We would be poets

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Last night, I read the news that Leonard Cohen had died. Immediately, I wanted to call my college roommate, who introduced me to his music and poetry. She was the one person on earth who I wanted to talk to, to say, have you heard the news? I feel so sad. When Carol Shields died many years ago, it was my mom who I wanted to call. It is as if relationships are embedded with art, or art is embedded with relationships, intense, personal relationships. A song is more than a soundtrack to an experience, or some songs are. Some songs are experiences.

I learned to play piano by ear by playing Suzanne and Bird on a Wire.

That’s an experience.

I’m writing this while listening to CBC Radio Two’s special on Leonard Cohen. So my thoughts are scattered. I’m listening to Leonard Cohen sing Suzanne, in fact.

Yesterday, I went to two movies at a feminist film festival playing town. Both movies were labours of love, the filmmakers following their subjects for years. The first movie, called Driving with Selvi, was about an Indian woman who became a taxi driver; but it was also about child marriage, and forced prostitution, and the precarious existence as a young woman unprotected by her family or the law. Through it all, Selvi’s radiant personality shone like a beacon of joy and gratitude, for all that she had. The second movie, called The Apology, told the story of three women, known now as the grandmothers, who had been forced into sexual slavery in World War Two by the Japanese military; all were teenagers when they were kidnapped, two were 13 or 14. I watched this movie with my mom and my almost-14-year-old daughter, and we wept. A lot. The grandmothers carried so much pain, decades of hiding and shame, and yet here at the end of their lives, as they protested to publicize this hidden chapter of history and supported each other, it was their dignity that shone through. They were tired. But they had a vision for peace and healing.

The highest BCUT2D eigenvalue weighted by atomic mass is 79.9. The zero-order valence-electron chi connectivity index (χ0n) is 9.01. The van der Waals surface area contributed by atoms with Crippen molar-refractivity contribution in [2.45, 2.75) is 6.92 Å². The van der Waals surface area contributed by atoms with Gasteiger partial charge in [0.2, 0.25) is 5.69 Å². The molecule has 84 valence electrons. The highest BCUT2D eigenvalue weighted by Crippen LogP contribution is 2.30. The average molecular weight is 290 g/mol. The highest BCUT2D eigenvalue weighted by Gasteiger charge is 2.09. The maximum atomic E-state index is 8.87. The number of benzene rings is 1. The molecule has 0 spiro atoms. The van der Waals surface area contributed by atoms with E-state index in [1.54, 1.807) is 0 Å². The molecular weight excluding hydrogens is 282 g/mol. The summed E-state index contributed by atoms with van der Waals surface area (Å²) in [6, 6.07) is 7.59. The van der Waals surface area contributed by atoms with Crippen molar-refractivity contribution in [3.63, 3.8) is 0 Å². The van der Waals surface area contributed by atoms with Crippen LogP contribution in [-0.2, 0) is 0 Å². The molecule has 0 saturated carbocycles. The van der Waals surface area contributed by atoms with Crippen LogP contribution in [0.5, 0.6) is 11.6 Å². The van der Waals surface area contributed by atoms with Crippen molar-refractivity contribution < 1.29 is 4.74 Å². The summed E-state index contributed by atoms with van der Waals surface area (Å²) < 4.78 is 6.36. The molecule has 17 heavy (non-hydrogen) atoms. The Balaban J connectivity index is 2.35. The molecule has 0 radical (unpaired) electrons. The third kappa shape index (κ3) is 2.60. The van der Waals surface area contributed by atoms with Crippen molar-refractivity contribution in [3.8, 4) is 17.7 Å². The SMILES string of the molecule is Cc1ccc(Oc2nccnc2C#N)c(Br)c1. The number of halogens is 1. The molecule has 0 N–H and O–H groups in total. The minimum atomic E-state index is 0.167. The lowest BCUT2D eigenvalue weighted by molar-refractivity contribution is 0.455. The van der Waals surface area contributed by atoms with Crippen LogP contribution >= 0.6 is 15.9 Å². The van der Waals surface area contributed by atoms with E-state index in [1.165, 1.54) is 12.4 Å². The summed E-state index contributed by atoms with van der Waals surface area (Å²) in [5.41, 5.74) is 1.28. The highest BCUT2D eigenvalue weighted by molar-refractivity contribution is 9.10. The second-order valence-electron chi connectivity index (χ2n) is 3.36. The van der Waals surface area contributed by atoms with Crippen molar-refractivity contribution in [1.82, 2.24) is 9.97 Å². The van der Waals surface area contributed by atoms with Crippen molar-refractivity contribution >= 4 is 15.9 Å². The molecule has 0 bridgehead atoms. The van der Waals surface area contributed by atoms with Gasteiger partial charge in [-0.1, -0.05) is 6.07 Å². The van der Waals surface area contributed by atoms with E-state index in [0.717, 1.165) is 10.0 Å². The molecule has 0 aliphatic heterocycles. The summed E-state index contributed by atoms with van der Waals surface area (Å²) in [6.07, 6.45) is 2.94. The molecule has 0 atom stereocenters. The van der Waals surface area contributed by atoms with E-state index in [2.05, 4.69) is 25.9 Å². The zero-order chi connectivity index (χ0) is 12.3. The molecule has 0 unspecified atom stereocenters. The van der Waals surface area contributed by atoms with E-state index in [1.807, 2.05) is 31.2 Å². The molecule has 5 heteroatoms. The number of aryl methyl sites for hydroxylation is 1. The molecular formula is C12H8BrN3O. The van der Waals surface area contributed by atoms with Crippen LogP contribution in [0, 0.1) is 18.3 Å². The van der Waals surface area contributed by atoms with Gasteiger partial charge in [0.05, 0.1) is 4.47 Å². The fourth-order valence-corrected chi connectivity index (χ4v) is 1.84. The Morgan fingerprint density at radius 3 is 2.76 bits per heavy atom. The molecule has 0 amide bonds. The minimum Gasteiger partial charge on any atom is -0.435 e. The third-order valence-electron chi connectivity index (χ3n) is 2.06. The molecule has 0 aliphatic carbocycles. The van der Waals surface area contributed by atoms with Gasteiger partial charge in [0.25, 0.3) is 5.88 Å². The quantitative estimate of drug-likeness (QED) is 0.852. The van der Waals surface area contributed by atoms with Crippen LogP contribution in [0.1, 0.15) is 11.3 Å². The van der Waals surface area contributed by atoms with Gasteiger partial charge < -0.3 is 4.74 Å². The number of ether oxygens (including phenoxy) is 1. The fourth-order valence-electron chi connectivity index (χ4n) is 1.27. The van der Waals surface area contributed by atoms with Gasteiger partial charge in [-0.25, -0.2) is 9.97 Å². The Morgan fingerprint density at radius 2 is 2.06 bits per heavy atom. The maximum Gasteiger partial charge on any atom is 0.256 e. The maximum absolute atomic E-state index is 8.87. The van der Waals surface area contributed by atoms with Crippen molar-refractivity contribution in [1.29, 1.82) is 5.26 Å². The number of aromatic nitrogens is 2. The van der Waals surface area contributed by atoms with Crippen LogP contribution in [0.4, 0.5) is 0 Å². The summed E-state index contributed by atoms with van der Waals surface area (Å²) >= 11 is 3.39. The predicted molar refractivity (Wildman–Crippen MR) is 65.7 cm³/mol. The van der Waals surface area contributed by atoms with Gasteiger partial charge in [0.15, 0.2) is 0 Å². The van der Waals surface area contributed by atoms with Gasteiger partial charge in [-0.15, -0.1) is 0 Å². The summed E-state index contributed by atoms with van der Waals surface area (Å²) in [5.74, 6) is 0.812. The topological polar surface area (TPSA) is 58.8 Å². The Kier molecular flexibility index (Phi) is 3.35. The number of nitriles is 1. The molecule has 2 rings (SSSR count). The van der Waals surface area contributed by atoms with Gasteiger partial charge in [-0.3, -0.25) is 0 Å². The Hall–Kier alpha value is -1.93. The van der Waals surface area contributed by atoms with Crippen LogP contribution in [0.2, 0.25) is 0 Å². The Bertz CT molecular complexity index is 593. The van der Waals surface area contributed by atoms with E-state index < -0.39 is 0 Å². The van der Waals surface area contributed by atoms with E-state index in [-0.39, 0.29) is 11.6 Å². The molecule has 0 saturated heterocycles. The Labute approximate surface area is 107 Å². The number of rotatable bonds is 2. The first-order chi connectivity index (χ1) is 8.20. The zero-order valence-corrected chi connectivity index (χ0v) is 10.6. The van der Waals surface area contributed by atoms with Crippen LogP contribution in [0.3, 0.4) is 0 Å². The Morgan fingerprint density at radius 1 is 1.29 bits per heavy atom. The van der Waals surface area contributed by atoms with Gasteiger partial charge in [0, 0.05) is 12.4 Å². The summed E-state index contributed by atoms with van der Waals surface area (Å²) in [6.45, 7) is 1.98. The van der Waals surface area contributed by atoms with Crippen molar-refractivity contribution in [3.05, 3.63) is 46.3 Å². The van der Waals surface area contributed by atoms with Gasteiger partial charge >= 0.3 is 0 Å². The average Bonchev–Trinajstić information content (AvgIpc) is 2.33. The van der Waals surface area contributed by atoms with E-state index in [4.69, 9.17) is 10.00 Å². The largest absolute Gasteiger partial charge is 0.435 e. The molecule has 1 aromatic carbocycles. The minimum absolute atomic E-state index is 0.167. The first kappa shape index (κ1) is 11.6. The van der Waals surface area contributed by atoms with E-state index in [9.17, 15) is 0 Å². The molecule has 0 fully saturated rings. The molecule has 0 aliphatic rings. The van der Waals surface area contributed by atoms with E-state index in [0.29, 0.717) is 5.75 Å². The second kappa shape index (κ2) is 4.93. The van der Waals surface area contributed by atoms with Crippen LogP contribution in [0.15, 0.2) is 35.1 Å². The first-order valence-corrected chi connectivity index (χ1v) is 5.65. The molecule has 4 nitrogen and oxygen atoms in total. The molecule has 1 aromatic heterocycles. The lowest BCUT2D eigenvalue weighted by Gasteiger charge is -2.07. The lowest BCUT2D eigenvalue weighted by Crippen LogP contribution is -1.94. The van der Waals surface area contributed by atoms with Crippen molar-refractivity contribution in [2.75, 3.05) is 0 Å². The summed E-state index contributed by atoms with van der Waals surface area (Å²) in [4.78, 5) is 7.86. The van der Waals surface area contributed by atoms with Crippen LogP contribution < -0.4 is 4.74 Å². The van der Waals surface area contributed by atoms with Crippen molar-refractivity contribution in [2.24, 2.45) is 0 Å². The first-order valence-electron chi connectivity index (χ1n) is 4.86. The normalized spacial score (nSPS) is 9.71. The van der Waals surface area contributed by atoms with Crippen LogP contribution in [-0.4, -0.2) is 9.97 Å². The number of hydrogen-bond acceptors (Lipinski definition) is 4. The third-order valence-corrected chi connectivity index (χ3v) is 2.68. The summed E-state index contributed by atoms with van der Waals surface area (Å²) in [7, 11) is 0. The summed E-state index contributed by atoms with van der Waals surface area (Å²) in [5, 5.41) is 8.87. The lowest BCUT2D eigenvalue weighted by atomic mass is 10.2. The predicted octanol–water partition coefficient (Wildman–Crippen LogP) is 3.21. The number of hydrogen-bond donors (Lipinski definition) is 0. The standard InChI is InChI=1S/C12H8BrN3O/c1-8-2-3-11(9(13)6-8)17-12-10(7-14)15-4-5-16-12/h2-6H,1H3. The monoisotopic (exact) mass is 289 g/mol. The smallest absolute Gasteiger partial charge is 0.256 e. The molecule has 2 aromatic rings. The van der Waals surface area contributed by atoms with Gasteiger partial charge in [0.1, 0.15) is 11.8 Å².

Both were Canadian-made films, by female directors.

Both were an antidote to the despondence I’ve been feeling. These were not perfect stories about perfect people with perfect endings. These were stories of perseverance and injustice and work and hope and love. These women, in both movies, were so loved.

I went for a run this morning, a pathetic wheezing run into the chilly wind, and I went with a friend, because I wouldn’t have gone otherwise. My friend told me that she wished her work involved making things; to which I replied that I wished my work involved doing things. We laughed. We wondered if we were on the right track, in that general way that people wonder; is it too late, am I locked in, now, now that I’ve devoted myself to a single pursuit?

I think, way back when, that I wanted to be an artist, the way the Leonard Cohen was an artist; I think this is what I imagined, along with my college roommate, when we listened to his songs and read his poems. We imagined ourselves immersed in ideas and emotion and symbolism and significance, which sounds abstract, but felt, in the moment, intensely real, like we would be swimmers in a great universal ocean, like we would be poets.

Wherever I was going with this post, it’s gone. I’ve lost the thread.

I think we have much to struggle against now and going forward. Art is where I’m turning for comfort. Art is what I’ve got, and so far it’s the only answer I can give.

xo, Carrie

Neighbours
My imaginary course, please hire me to teach this

1 Comment

  1. When I heard the news last night I immediately wanted to speak to my daughter in Montreal. A large part of her dissertation was about Leonard (she calls him by his first name even though she has never met him) and I knew she would want to talk. Luckily she is coming into town this weekend. For my seventeenth birthday nearly sixty years ago a girlfriend gave me his Selected Poems 1956–1968, and for a moment I wanted to call her too.

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